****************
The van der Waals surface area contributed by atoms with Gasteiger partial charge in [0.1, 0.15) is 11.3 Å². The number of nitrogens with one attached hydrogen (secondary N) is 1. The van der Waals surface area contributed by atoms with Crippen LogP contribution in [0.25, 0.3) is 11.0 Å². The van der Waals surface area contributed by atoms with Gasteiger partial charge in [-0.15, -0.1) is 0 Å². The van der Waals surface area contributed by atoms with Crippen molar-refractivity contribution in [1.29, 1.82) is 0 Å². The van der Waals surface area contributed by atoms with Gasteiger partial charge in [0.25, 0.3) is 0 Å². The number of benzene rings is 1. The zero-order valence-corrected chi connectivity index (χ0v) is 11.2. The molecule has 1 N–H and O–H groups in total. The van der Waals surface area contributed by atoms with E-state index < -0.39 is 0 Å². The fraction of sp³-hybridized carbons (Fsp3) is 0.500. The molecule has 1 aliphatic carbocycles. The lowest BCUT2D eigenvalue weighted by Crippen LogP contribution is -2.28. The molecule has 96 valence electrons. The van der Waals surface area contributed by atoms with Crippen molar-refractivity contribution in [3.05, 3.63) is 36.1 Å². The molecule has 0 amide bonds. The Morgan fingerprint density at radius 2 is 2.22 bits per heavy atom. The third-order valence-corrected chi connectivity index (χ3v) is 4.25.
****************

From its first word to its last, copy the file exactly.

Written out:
The van der Waals surface area contributed by atoms with Gasteiger partial charge in [0.1, 0.15) is 11.3 Å². The number of nitrogens with one attached hydrogen (secondary N) is 1. The van der Waals surface area contributed by atoms with Crippen LogP contribution in [0.25, 0.3) is 11.0 Å². The van der Waals surface area contributed by atoms with Gasteiger partial charge in [-0.15, -0.1) is 0 Å². The van der Waals surface area contributed by atoms with Crippen molar-refractivity contribution in [1.29, 1.82) is 0 Å². The van der Waals surface area contributed by atoms with Gasteiger partial charge in [0.25, 0.3) is 0 Å². The number of benzene rings is 1. The zero-order valence-corrected chi connectivity index (χ0v) is 11.2. The molecule has 1 N–H and O–H groups in total. The van der Waals surface area contributed by atoms with E-state index < -0.39 is 0 Å². The fraction of sp³-hybridized carbons (Fsp3) is 0.500. The molecule has 1 aliphatic carbocycles. The lowest BCUT2D eigenvalue weighted by Crippen LogP contribution is -2.28. The molecule has 96 valence electrons. The van der Waals surface area contributed by atoms with Crippen molar-refractivity contribution in [3.05, 3.63) is 36.1 Å². The molecule has 0 amide bonds. The Morgan fingerprint density at radius 2 is 2.22 bits per heavy atom. The third-order valence-corrected chi connectivity index (χ3v) is 4.25.